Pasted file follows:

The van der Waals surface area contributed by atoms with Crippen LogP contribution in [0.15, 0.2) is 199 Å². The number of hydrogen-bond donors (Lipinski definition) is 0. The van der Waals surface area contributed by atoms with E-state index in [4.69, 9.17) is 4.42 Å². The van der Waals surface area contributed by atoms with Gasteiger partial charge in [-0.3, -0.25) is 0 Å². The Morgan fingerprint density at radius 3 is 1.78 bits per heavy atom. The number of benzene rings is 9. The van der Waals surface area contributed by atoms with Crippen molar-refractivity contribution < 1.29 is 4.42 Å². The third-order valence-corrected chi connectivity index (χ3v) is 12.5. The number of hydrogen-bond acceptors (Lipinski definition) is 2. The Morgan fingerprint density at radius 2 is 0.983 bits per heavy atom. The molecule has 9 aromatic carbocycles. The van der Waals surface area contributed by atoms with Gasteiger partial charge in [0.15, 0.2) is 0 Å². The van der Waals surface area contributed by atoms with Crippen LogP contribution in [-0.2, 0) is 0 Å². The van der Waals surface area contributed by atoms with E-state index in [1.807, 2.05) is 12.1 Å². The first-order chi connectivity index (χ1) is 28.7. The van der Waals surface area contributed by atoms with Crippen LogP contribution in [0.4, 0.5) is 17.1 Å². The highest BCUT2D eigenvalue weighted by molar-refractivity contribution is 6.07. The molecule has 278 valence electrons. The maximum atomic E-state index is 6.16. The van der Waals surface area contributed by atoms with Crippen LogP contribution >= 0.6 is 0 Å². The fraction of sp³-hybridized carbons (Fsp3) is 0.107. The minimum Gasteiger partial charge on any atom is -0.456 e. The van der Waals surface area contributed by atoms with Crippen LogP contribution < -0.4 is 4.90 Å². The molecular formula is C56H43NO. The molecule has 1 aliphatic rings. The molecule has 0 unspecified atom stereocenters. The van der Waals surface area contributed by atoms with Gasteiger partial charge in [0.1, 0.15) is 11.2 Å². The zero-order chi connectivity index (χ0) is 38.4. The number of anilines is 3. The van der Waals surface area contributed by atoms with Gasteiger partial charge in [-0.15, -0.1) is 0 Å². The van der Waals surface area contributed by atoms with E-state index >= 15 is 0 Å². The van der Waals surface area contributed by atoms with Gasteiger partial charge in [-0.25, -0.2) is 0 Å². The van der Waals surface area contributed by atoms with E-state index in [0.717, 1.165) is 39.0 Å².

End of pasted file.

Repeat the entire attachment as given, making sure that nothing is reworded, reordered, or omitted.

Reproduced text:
The van der Waals surface area contributed by atoms with Crippen LogP contribution in [0.15, 0.2) is 199 Å². The number of hydrogen-bond donors (Lipinski definition) is 0. The van der Waals surface area contributed by atoms with E-state index in [4.69, 9.17) is 4.42 Å². The van der Waals surface area contributed by atoms with Gasteiger partial charge in [-0.3, -0.25) is 0 Å². The Morgan fingerprint density at radius 3 is 1.78 bits per heavy atom. The number of benzene rings is 9. The van der Waals surface area contributed by atoms with Crippen molar-refractivity contribution < 1.29 is 4.42 Å². The third-order valence-corrected chi connectivity index (χ3v) is 12.5. The number of hydrogen-bond acceptors (Lipinski definition) is 2. The Morgan fingerprint density at radius 2 is 0.983 bits per heavy atom. The molecule has 9 aromatic carbocycles. The van der Waals surface area contributed by atoms with Gasteiger partial charge in [0.15, 0.2) is 0 Å². The van der Waals surface area contributed by atoms with Crippen LogP contribution in [-0.2, 0) is 0 Å². The van der Waals surface area contributed by atoms with E-state index in [1.807, 2.05) is 12.1 Å². The first-order chi connectivity index (χ1) is 28.7. The van der Waals surface area contributed by atoms with Crippen LogP contribution in [0.4, 0.5) is 17.1 Å². The highest BCUT2D eigenvalue weighted by molar-refractivity contribution is 6.07. The molecule has 278 valence electrons. The maximum atomic E-state index is 6.16. The van der Waals surface area contributed by atoms with Crippen LogP contribution >= 0.6 is 0 Å². The fraction of sp³-hybridized carbons (Fsp3) is 0.107. The minimum Gasteiger partial charge on any atom is -0.456 e. The van der Waals surface area contributed by atoms with Crippen LogP contribution < -0.4 is 4.90 Å². The molecular formula is C56H43NO. The molecule has 1 aliphatic rings. The molecule has 0 unspecified atom stereocenters. The van der Waals surface area contributed by atoms with Gasteiger partial charge in [0.1, 0.15) is 11.2 Å². The zero-order chi connectivity index (χ0) is 38.4. The number of anilines is 3. The van der Waals surface area contributed by atoms with Gasteiger partial charge in [-0.15, -0.1) is 0 Å². The van der Waals surface area contributed by atoms with E-state index >= 15 is 0 Å². The van der Waals surface area contributed by atoms with Gasteiger partial charge in [-0.25, -0.2) is 0 Å². The van der Waals surface area contributed by atoms with E-state index in [0.717, 1.165) is 39.0 Å².